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Even though her books are works of fantasy, Banks says it’s impossible to separate her personal views from the writing process. “I’ve been on panels with other vampire writers and we all tend to write what our particular rant of the day is,” she says. “Even if you have the most ghoulish antihero, you’ll find that the justice you impose on that character will come from your belief system.”

Banks says she loosely modeled her books’ vampire council on corporations like Halliburton. “The vampires happen to be old white men in hell, pulling the strings globally for war, and they drink black blood, which models oil. And I have a problem with gangland violence, especially in Philadelphia. So I made the drug dealers vampires, too. My team of superheroes—the Guardians of the Light—at one point they look at each other and say we could do this all of our lives and we could blow away these vampires, but they’re going to keep coming back unless we find the systemic cause of where they’re coming from.”

Whatever her personal philosophy is, Banks’ community involvement likely contributed to her selection as one of Pennsylvania’s Best 50 Women in Business—an honor bestowed each year by the Department of Community and Economic Development. “I don’t just sit in my office as a hermit and send my books to the publisher,” Banks says. She’s spoken at prisons and other places to promote literacy in the community, and even helped create a curriculum for high-school students at the request of a couple of North Miami teachers who were struggling to get urban kids to read fantasy novels. They liked the books’ “anti-drug, responsible-sex” messages and the fact that the main character abstains from sex until she’s an adult. (As a Neteru, she must do so to allow her powers to fully ripen.) “I’m so sick of seeing these young girls running around here getting pregnant before they can finish college,” Banks says. “It ruins their superpowers.”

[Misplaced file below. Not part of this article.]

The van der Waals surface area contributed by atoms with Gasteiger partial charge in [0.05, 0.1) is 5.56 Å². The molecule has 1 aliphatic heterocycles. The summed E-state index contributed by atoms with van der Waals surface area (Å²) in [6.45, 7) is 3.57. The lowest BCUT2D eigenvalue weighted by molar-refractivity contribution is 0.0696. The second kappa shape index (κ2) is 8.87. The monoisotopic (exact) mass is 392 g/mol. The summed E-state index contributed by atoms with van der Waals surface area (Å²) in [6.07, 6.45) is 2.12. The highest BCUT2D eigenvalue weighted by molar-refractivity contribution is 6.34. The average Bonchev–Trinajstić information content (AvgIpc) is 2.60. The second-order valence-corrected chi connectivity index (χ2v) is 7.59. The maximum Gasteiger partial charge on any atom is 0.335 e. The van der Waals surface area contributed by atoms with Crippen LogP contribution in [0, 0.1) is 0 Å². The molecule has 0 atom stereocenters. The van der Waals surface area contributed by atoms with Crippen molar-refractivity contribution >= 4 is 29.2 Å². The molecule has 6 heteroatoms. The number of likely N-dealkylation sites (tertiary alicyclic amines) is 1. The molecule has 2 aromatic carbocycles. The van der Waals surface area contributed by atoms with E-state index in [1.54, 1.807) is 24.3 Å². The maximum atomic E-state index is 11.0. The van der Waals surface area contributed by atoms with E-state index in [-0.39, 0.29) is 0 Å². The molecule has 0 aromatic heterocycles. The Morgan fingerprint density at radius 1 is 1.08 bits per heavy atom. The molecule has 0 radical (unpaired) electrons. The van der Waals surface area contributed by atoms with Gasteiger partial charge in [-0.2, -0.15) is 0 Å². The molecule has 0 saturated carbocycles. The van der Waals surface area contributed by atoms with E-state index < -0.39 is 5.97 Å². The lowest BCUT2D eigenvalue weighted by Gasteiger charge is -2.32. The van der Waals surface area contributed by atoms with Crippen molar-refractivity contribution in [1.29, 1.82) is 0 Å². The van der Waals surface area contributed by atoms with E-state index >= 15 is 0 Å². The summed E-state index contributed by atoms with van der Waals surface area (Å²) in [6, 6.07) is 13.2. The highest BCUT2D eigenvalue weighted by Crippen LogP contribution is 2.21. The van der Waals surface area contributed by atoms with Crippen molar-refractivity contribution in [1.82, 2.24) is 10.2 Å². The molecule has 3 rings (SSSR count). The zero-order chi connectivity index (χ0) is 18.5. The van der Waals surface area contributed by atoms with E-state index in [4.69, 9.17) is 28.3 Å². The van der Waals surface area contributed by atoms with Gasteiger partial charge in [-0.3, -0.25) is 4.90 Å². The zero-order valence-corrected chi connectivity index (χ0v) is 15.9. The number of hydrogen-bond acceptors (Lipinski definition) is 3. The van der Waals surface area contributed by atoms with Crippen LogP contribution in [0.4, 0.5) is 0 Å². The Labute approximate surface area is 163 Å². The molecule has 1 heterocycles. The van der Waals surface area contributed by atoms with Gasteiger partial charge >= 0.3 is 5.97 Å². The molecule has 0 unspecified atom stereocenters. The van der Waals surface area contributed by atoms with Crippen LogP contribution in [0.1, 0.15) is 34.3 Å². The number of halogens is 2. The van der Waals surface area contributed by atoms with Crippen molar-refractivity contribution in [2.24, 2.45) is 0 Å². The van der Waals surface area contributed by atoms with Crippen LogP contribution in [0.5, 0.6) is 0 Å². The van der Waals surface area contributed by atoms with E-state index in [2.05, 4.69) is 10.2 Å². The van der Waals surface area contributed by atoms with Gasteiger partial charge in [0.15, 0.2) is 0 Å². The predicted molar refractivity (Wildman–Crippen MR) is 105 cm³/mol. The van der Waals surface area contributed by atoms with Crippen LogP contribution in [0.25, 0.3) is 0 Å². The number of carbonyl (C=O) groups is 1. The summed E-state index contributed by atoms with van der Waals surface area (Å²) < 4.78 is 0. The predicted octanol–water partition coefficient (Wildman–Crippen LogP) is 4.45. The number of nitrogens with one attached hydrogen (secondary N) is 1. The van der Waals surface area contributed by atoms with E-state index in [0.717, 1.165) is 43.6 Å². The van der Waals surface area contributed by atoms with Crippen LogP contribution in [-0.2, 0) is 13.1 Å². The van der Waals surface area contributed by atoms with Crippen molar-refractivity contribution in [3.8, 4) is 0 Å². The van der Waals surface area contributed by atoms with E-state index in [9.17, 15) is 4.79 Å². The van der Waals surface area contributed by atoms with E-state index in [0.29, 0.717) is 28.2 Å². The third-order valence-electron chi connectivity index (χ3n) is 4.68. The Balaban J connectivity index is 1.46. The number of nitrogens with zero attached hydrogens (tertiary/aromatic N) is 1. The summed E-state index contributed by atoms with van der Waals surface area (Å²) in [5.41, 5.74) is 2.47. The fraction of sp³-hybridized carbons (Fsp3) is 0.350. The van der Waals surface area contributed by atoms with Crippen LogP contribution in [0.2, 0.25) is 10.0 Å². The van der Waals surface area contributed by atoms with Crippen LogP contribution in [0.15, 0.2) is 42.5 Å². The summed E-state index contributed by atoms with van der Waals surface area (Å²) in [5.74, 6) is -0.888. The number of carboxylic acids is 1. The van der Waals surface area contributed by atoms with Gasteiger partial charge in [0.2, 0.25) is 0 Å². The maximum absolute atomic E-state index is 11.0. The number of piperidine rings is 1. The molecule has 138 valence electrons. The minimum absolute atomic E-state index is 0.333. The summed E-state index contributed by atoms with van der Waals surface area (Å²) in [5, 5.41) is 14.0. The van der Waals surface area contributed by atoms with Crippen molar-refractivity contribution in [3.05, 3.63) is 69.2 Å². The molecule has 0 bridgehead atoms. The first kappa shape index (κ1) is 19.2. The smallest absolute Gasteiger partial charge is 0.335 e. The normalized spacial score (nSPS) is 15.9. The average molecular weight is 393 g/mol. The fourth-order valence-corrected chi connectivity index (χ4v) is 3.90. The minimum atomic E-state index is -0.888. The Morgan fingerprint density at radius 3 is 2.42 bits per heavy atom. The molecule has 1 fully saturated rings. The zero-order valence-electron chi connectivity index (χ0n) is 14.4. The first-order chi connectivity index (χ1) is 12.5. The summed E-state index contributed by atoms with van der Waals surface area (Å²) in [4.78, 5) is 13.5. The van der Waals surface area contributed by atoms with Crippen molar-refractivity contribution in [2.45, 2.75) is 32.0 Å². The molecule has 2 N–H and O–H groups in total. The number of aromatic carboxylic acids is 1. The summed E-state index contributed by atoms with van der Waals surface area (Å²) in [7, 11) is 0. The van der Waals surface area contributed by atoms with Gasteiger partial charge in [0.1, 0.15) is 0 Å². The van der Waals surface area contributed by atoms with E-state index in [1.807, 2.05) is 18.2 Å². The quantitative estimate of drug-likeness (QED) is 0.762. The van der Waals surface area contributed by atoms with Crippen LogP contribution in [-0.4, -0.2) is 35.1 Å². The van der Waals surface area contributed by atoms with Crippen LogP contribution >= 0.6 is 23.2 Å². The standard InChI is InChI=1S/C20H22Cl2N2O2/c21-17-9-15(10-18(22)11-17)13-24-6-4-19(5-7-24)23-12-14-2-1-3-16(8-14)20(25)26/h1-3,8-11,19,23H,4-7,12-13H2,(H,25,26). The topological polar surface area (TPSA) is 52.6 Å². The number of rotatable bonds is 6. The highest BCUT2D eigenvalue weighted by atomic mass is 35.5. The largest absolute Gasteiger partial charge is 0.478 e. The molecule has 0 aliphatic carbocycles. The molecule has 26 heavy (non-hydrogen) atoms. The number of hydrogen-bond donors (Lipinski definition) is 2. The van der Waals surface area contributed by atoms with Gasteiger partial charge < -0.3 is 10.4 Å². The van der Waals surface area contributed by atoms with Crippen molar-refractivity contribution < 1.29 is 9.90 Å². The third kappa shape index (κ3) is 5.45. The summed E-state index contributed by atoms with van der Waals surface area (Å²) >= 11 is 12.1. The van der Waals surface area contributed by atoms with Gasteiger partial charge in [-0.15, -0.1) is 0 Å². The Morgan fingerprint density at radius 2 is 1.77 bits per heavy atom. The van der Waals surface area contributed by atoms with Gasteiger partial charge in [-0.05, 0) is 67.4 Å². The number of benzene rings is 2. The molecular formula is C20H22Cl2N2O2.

On the way to acquiring her own superpowers, Banks grew up at 48th and Osage—essentially in Penn’s backyard. Her father, who worked for the Philadelphia Redevelopment Authority, “used to fuss all the time about how it wasn’t fair how the students kind of took over the area and they didn’t have a sense of community and they got preferential treatment by the cops and everybody else,” she says. “Yet once I became a student down the street, he was so proud of [his] daughter going to Penn. It was totally a love-hate relationship.”

Her parents had saved $2,500 to send Banks to college, and now she was looking at a $25,000 student loan to pay back. As a marketing and management major, she chose the most lucrative path open to her and went to work for Xerox. Ultimately, it helped her lop off the loan debt, and more.

The Wharton and corporate training she received “kept me understanding that [writing] was a business and what I was creating was a product for a specific market,” Banks says.

Marketing the Macabre By Susan Frith


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